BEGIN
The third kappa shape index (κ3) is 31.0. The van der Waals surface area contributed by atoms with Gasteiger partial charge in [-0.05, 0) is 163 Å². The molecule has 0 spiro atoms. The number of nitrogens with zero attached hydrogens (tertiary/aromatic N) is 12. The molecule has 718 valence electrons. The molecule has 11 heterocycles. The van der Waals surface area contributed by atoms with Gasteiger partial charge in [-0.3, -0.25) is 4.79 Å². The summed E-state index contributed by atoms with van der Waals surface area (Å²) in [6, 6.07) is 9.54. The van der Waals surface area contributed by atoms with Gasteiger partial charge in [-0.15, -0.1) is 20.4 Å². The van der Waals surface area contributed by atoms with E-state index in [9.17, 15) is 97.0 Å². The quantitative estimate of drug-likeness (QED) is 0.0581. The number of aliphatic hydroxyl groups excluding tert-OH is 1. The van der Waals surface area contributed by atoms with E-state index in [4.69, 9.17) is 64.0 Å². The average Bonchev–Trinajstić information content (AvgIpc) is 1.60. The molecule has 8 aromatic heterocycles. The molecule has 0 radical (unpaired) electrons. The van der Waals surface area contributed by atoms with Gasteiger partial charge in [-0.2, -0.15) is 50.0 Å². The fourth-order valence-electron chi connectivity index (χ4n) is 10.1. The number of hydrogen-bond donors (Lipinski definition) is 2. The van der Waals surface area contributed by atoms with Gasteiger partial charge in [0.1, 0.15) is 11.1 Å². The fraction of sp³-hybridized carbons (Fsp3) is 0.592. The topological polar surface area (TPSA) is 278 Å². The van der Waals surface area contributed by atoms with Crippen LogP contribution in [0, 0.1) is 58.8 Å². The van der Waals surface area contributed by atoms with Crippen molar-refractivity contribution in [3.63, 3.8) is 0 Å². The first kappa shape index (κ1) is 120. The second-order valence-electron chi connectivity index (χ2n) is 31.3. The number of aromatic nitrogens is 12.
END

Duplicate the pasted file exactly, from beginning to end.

The third kappa shape index (κ3) is 31.0. The van der Waals surface area contributed by atoms with Gasteiger partial charge in [-0.05, 0) is 163 Å². The molecule has 0 spiro atoms. The number of nitrogens with zero attached hydrogens (tertiary/aromatic N) is 12. The molecule has 718 valence electrons. The molecule has 11 heterocycles. The van der Waals surface area contributed by atoms with Gasteiger partial charge in [-0.3, -0.25) is 4.79 Å². The summed E-state index contributed by atoms with van der Waals surface area (Å²) in [6, 6.07) is 9.54. The van der Waals surface area contributed by atoms with Gasteiger partial charge in [-0.15, -0.1) is 20.4 Å². The van der Waals surface area contributed by atoms with E-state index in [9.17, 15) is 97.0 Å². The quantitative estimate of drug-likeness (QED) is 0.0581. The number of aliphatic hydroxyl groups excluding tert-OH is 1. The van der Waals surface area contributed by atoms with E-state index in [4.69, 9.17) is 64.0 Å². The average Bonchev–Trinajstić information content (AvgIpc) is 1.60. The molecule has 8 aromatic heterocycles. The molecule has 0 radical (unpaired) electrons. The van der Waals surface area contributed by atoms with Gasteiger partial charge in [-0.2, -0.15) is 50.0 Å². The fourth-order valence-electron chi connectivity index (χ4n) is 10.1. The number of hydrogen-bond donors (Lipinski definition) is 2. The van der Waals surface area contributed by atoms with Gasteiger partial charge in [0.1, 0.15) is 11.1 Å². The fraction of sp³-hybridized carbons (Fsp3) is 0.592. The topological polar surface area (TPSA) is 278 Å². The van der Waals surface area contributed by atoms with Crippen LogP contribution in [0, 0.1) is 58.8 Å². The van der Waals surface area contributed by atoms with Crippen molar-refractivity contribution in [3.63, 3.8) is 0 Å². The first kappa shape index (κ1) is 120. The second-order valence-electron chi connectivity index (χ2n) is 31.3. The number of aromatic nitrogens is 12.